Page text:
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From: "John R. Chaffer" <jrc...@jrchaff.seanet.com>
Subject: LINUX - Pathetic Toy
Date: 1997/01/26
Message-ID: <32EB8C57.43BB@jrchaff.seanet.com>#1/1
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reply-to: jrc...@jrchaff.seanet.com
newsgroups: comp.os.linux.misc
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I am writing this from Microsoft Windows 95 / Netscape - it is
one of the Many Many things that I can do MUCH EASIER and
BETTER from any one of several MS / Borland or other systems
in the DOS/WINDOWS world, than in the absurd world of
interlaced nonsense called Linux/Unix.

A knowledgeable programmer said a while back,

" UNIX: a singularly user-unfriendly, but otherwise mediocre,
operating system."

The same is true, in spades, of Linux.

I am a professional engineer, with many miles of computer programming
experience. It is sad and unfortunate that the latest people to
be hoodwinked into the Unix nonsense (a spinoff of too many tax-
supported do-nothings in the fault-tolerant and unreal world
of academia) are the technical firms silly enough to waste time
and money paying for experts to get linux "systems" working,
and to make them do mundane, trivial things like not crash,
print documents, etc. Really sad. 

My experience with linux is now some 8 months old, I have read nearly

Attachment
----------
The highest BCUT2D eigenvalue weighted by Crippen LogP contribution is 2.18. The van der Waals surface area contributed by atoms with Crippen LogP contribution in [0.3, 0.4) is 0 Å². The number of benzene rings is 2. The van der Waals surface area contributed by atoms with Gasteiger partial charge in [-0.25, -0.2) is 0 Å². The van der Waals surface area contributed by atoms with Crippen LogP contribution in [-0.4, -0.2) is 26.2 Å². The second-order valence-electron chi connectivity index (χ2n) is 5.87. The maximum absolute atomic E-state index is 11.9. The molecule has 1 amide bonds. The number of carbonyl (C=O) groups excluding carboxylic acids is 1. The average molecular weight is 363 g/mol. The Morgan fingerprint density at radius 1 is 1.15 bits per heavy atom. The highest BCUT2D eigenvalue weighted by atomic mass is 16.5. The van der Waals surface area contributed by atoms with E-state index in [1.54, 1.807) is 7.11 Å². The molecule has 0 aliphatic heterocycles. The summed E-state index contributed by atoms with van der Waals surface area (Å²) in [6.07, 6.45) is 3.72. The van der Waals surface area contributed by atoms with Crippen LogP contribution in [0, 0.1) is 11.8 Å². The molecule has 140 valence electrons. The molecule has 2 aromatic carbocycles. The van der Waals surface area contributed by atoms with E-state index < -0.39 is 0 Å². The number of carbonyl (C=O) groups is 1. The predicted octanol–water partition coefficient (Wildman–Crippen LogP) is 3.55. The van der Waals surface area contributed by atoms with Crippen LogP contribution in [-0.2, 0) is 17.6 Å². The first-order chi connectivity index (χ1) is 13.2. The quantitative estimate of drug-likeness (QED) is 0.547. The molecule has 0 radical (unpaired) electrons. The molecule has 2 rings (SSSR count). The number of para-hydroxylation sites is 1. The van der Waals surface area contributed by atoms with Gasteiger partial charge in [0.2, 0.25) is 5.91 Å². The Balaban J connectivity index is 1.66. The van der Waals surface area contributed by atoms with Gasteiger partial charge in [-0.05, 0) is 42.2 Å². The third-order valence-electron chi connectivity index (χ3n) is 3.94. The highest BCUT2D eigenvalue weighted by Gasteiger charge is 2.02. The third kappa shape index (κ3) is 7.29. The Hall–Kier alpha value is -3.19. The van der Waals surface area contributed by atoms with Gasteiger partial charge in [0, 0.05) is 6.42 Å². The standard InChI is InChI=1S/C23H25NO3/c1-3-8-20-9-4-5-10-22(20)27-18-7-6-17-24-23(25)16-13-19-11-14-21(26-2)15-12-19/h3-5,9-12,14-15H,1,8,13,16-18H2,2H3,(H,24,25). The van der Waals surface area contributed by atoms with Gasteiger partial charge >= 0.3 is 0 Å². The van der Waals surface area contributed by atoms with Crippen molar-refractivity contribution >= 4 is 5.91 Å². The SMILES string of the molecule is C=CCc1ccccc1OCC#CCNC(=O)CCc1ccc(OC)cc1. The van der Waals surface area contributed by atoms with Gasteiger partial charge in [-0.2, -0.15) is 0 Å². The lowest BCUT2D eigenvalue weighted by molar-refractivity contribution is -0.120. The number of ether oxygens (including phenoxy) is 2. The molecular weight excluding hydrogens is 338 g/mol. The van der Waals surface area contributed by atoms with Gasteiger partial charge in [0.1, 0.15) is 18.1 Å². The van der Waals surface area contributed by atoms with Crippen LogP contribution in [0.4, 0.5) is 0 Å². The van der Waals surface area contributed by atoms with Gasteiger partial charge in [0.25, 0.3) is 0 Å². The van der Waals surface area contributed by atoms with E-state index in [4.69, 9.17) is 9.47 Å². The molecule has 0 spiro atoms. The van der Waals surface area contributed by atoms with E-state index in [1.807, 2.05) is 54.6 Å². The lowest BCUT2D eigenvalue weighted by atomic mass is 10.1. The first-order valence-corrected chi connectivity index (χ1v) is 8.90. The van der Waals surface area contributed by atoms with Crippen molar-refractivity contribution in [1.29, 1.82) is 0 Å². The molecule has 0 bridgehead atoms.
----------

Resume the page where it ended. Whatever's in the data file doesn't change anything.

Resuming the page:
all the major books, have an extensive X library, and I have never
seen such a compendium of disorganized nonsense in my entire life.
It is literally true that nearly every new task in linux is a 
(very unpleasant) head-banging uphill climb of a painful learning
experience, along the way of which one is constantly admonished
not to bother the busy people who wrote the nonworking, nonintegrated,
nonfaulttolerant, nonprofessional garbage which passes as software,
with stupid questions like, "can you give me a few WORKING tutorial
examples please ?" - there are some examples associated with
Linux/GNU "programs", but many simply don't work at all as listed.
Example: the syntax coloring in the xemacs sample .emacs file.
Another example: the utter frustration and foolish time-wasting
task of trying, somehow, to get decent wysiwyg printing on linux;
since many "program" writers insist on publishing guides/manuals
in Postscript, (another expensive, difficult to use environment),
the Ghostscript program is available - but just try getting it to
work to print technical graphs --- hahahahahaha.

All of these things WILL work (I take your word for it...)
but the learning curve is so steep and time-wasting, that the
price is too high.

I am not a Microsoft fan - or rather, I wasn't.  But the world
of computing - including Scientific computing - is SO MUCH easier
and SO MUCH higher quality in that world than here, that my
comment to those who seriously believe in linux is simple:

HAHAHAHAHAHAHAHAHAHAHAHAHAHAHAHAHAHAHAHAHA..
how foolish you all are.
jr

From: Andrew Veliath <vel...@rpi.edu>
Subject: Re: LINUX - Pathetic Toy
Date: 1997/01/27
Message-ID: <m3vi8jv67n.fsf@pluto.solarsystem.org>#1/1